The new data could help companies with sustainability commitments in determining which areas to avoid when sourcing commodities like timber, palm oil, beef and soy. This is highly significant as market-led efforts gain further support amid continued lax governance and enforcement in many frontier forest regions.
This analysis is made possible through free public access to satellite imagery provided by the U.S. Geological Survey Landsat program in partnership with NASA. The IFL mapping team processed thousands of Landsat images, along with other information on roads and settlements, to catalogue human activity in previously undisturbed areas.
“Our team developed the IFL concept and mapping method in the late 1990s as a simple and practical tool for mapping and monitoring global forest degradation. Based on freely available satellite data, the method allowed us to map global intact areas for the first time. The year 2000 IFL map provided a global baseline for subsequent forest degradation monitoring. Today we present the results of 13 years of intact forest monitoring performed using the same data source and method to ensure globally consistent results. Monitoring data allows direct quantitative assessment and comparison of natural forest areas degradation at global and national levels. We believe that the global IFL map will help to spur practical conservation planning and action with regard to large undeveloped forest landscapes,” stressed Dr. Peter Potapov, Research Associate Professor, University of Maryland.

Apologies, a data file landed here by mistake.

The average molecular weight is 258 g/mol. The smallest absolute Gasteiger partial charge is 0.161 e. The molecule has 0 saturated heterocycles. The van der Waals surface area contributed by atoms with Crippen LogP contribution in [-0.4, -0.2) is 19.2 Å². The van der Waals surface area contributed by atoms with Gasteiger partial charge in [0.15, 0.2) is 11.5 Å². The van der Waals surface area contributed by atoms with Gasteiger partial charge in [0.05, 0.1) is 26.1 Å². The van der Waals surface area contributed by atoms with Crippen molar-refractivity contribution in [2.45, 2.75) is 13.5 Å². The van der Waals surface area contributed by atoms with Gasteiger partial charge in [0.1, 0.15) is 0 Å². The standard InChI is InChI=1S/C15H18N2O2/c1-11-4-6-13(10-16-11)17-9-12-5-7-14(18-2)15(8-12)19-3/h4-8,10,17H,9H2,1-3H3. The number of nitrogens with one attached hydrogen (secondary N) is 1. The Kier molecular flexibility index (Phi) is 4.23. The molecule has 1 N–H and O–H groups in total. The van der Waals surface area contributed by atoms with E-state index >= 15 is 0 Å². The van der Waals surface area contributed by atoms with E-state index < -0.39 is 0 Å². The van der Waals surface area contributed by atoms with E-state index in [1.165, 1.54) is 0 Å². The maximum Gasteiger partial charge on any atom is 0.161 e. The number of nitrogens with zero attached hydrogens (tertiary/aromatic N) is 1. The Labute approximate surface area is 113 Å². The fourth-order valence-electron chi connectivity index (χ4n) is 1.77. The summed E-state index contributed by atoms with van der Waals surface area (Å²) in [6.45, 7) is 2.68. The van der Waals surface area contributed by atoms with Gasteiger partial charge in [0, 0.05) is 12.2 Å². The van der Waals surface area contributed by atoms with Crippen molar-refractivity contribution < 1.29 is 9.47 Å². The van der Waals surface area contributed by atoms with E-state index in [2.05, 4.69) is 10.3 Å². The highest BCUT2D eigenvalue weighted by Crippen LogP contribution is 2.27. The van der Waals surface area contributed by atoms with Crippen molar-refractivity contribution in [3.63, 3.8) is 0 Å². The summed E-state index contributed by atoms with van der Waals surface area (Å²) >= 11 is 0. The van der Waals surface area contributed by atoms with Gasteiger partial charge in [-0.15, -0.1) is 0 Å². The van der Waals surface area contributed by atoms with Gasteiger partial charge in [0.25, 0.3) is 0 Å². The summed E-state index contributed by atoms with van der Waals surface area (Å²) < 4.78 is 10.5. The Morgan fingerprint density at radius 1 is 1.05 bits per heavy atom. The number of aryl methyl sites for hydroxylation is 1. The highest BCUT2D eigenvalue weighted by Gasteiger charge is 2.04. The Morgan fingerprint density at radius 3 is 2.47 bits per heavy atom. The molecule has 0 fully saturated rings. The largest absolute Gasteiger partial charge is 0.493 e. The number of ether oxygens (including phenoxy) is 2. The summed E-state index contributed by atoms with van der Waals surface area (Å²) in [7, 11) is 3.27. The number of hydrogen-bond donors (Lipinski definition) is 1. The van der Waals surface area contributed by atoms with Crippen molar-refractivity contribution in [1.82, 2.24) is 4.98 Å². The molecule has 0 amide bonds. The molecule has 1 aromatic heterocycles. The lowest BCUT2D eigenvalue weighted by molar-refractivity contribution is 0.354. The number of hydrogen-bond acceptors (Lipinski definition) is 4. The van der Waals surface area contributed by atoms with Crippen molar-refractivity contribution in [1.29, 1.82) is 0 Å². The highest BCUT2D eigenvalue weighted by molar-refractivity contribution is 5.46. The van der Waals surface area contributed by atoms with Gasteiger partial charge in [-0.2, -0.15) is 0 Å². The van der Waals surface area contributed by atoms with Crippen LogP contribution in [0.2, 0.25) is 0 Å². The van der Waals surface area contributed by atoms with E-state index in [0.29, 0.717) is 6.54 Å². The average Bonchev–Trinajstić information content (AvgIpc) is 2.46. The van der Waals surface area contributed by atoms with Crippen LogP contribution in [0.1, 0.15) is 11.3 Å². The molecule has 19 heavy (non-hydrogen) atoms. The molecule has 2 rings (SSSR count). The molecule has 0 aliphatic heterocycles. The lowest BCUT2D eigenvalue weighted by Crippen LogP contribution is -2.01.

To view the Intact Forest Landscape mapping methods and findings, visit:
About the Intact Forest Landscapes Mapping Team
The IFL concept and its technical definition were developed in the late 1990s by Greenpeace Russia and Global Forest Watch to help create, implement, and monitor policies to halt or reduce forest degradation at the regional-to-global levels. The GIS Laboratory of Greenpeace, working with WRI and partners in GFW Russia, then developed a practical method for mapping IFL and published the first regional IFL map in 2001, covering Northern European Russia. Global Forest Watch partners then used the method to produce national IFL maps of Russia (2002) and Canada (2003). In 2005-2006, the first global IFL map was completed under the leadership of Greenpeace with contributions from Biodiversity Conservation Center, International Socio-Ecological Union, World Resources Institute, and a number of regional NGOs. The first global map showed the situation around the year 2000. The global map was updated in 2014 by Greenpeace, The University of Maryland, and Transparent World, in collaboration with World Resources Institute and WWF Russia.